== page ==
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Having a Disco Ball! Interview with Antoine Carabinier-Lépine (BARBU, London Wonderground)

Barbu No balls about it. Antoine Carabinier-Lépine in his signature disco ball costume. Photograph: Idil Sukan.

Traditional circus meets avant-garde kitsch, I talk to Antoine Carabinier-Lépine, founder Cirque Alfonse: the troupe behind Timber! and BARBU.

Grumpy Gay Critic: Your last show, Timber! saw you juggling with very sharp objects like axes and saws. What are you bringing to Barbu to give this show a similar “wow” factor?

Antoine Carabinier-Lépine: BARBU is like a circus rave. The first part of BARBU is like an old cabaret with traditional circus skills. Then in the second part anything and everything can happen, its goes more wild with non-traditional circus skills. I’m a multidisciplinary acrobat and will be bringing my beard and craziness to the show so look out for that! It’s really a mix with music from our live band, circus and video as well.

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You spin me right round, baby, right round. Antoine Carabinier-Lépine. Photograph: Courtesy of Idil Sukan.

GGC: BARBU looks wonderfully and rampantly kitsch. Are you worried that, the fact that you’re all good looking men and women performing in make-up, often in underwear or dressed as glitter balls, is going to put some people off from coming to see BARBU?

ACL: Maybe…we hope that the audience are open minded and don’t judge just on our look. Our look doesn’t serve the show as the audience think at the beginning but you need to see the show to understand.

GGC: What’s the most outlandish and craziest outfit and/or routine you’ve ever performed in?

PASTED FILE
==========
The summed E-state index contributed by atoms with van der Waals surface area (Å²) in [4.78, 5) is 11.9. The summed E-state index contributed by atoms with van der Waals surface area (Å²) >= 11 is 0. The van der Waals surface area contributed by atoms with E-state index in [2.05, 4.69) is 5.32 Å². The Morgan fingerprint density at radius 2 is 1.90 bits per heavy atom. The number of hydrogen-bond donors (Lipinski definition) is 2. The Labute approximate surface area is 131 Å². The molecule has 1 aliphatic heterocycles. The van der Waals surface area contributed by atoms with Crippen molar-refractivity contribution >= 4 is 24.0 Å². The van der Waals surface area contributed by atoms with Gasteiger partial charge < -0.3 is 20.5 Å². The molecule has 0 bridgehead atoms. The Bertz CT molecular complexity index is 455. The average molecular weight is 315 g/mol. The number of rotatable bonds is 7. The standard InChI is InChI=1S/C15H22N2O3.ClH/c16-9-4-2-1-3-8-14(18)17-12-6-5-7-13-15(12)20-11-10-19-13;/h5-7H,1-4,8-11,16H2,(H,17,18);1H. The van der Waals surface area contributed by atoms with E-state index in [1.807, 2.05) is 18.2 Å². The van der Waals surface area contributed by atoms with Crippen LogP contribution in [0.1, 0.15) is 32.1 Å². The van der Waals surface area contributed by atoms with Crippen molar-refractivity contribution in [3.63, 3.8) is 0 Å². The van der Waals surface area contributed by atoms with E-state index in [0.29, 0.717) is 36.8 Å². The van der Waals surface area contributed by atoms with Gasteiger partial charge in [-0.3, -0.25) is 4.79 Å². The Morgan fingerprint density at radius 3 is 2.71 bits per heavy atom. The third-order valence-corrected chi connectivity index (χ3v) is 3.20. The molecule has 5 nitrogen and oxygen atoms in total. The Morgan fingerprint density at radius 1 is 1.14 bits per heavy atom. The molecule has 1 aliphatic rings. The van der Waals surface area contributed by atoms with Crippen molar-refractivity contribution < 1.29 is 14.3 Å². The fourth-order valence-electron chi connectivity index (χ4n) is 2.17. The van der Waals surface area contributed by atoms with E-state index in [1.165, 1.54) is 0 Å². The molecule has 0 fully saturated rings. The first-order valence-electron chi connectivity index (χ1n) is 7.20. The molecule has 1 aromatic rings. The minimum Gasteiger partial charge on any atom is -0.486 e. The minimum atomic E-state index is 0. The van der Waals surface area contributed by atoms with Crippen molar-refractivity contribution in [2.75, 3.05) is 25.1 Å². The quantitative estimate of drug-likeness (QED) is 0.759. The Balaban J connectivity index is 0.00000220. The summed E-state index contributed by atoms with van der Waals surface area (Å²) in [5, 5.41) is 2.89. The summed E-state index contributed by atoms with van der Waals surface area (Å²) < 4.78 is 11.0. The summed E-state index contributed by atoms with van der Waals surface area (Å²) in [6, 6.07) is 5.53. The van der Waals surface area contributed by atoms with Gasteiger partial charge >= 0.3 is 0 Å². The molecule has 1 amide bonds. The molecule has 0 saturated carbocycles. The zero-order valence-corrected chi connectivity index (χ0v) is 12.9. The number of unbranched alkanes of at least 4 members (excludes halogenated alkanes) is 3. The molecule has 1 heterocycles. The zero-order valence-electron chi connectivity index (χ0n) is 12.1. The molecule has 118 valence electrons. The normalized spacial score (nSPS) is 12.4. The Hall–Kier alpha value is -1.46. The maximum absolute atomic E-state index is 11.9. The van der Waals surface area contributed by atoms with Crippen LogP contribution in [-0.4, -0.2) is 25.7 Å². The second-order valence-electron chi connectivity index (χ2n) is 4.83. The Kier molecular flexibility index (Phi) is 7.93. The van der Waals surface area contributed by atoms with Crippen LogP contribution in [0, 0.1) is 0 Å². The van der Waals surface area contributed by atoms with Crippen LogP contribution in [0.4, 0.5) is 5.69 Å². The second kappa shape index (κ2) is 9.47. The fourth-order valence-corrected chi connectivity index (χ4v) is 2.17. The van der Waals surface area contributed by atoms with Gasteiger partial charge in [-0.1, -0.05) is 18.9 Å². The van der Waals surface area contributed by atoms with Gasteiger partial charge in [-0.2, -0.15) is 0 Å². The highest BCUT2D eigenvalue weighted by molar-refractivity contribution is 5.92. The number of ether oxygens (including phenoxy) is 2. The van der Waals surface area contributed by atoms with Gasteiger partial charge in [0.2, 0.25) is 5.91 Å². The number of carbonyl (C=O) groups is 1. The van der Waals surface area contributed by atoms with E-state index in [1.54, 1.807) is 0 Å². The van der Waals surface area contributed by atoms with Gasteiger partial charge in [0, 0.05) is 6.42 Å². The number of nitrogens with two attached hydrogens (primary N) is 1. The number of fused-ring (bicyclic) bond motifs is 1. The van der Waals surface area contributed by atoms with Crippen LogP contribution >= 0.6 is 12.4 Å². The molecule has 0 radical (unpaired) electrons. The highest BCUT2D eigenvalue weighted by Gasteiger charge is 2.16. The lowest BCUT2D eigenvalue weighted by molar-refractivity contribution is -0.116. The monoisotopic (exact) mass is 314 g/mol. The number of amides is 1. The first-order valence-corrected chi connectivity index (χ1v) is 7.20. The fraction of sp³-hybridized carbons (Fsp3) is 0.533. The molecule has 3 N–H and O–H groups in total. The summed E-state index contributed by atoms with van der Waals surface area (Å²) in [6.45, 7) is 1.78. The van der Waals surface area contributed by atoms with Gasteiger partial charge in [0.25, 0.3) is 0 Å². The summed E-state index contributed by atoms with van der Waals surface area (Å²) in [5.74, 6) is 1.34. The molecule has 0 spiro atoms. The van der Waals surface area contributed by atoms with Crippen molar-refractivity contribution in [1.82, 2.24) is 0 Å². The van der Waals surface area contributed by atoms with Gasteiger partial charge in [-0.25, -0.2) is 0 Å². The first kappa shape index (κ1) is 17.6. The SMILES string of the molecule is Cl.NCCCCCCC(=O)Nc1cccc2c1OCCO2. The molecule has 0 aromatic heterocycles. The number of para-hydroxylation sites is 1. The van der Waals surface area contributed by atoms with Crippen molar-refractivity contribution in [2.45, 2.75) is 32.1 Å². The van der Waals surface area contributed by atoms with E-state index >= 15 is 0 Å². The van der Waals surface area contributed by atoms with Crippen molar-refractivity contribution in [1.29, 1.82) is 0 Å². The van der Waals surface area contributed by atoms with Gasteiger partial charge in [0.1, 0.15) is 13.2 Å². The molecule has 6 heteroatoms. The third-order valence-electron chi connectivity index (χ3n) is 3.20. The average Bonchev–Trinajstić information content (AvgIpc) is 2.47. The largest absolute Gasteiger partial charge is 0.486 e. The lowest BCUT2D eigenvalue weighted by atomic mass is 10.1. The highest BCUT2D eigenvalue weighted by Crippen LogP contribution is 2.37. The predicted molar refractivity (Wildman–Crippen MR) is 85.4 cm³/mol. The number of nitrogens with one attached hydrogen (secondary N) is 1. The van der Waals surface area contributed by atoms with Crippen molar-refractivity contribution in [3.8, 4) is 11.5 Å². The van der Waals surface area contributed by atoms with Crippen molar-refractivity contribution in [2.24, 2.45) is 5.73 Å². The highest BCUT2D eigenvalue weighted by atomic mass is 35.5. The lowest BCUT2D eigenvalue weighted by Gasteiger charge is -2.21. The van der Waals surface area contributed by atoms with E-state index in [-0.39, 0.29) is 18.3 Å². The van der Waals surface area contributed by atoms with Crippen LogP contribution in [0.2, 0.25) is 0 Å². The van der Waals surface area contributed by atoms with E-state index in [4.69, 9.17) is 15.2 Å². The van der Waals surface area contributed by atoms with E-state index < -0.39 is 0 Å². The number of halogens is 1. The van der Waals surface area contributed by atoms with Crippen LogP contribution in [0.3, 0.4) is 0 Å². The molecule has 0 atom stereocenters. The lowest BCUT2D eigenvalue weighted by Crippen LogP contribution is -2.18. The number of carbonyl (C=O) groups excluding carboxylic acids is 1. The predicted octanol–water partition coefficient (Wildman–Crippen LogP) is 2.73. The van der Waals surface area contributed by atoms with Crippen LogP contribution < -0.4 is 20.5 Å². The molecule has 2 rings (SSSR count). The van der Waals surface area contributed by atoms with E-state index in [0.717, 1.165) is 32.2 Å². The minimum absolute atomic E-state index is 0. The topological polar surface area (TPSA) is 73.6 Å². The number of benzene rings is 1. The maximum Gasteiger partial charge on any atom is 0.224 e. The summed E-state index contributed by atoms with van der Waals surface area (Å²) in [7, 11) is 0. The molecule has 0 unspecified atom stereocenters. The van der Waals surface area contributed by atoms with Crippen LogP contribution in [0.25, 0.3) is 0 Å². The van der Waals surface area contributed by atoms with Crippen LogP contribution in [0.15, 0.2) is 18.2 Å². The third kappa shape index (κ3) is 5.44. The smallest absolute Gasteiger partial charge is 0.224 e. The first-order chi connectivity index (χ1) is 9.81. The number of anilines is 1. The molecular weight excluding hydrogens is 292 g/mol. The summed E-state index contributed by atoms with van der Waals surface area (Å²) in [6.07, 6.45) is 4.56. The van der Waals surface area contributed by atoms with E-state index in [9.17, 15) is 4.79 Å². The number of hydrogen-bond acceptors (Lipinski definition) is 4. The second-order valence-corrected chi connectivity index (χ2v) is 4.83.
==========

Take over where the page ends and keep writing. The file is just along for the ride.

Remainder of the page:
ACL: I think it’s my disco ball costume for my Cyr Wheel act in this show.

GGC: What’s the most thrilling thing about being part of such a diverse circus community?

ACL: You get to see the world and meet the nicest peoples and different cultures.

GGC: What’s the worst audience reaction you’ve ever had to BARBU so far? If none, has there been any particularly surprising reactions?

ACL: I think at the beginning the audience don’t really understand what’s going on. There is so much happening between the circus skills, the music and the video. But after couple of acts (and a couple of beers) the audience always go crazy! Sometimes people from the audience aren’t able to describe our show after seeing it because it’s something that you don’t expect and you don’t see often.

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Spit and sawdust. Members of Cirque Alfonse in ‘BARBU’. Photograph: Courtesy of Cirque Alfonse.

GGC: BARBU is all about looking at the roots of the Montreal circus scene in an incredibly modern way. But what do you think is still similar between modern circus shows and traditional big-top affairs?

ACL: I think people often enjoy the same thing now than they did before. They like to forget what they are doing at work, have a good time with friends and see some crazy dangerous stunts in a sexy funky atmosphere. Circus is all that and much more. It’s a mix of all the arts combined!

GGC: How much time is taken up on beard maintenance?

ACL: I wash it often and sometime I brush it but I am not a fanatic…

GGC: Have your beards even gotten in the way of any of the routines?

ACL: Oh yes! Often when we climb on each other or when you eat yogurt!

GGC: What are you looking forward to most about performing in the famous London Wonderground Spiegeltent?

ACL: I think it’s being part of that crazy community of London cabaret/freak shows/circus nightlife and to enjoy that special London feeling!

BARBU plays at London Wonderground, London, SE1 8XX until 25 September 2016. Tickets are from £26. To book, visit www.londonwonderground.co.uk.

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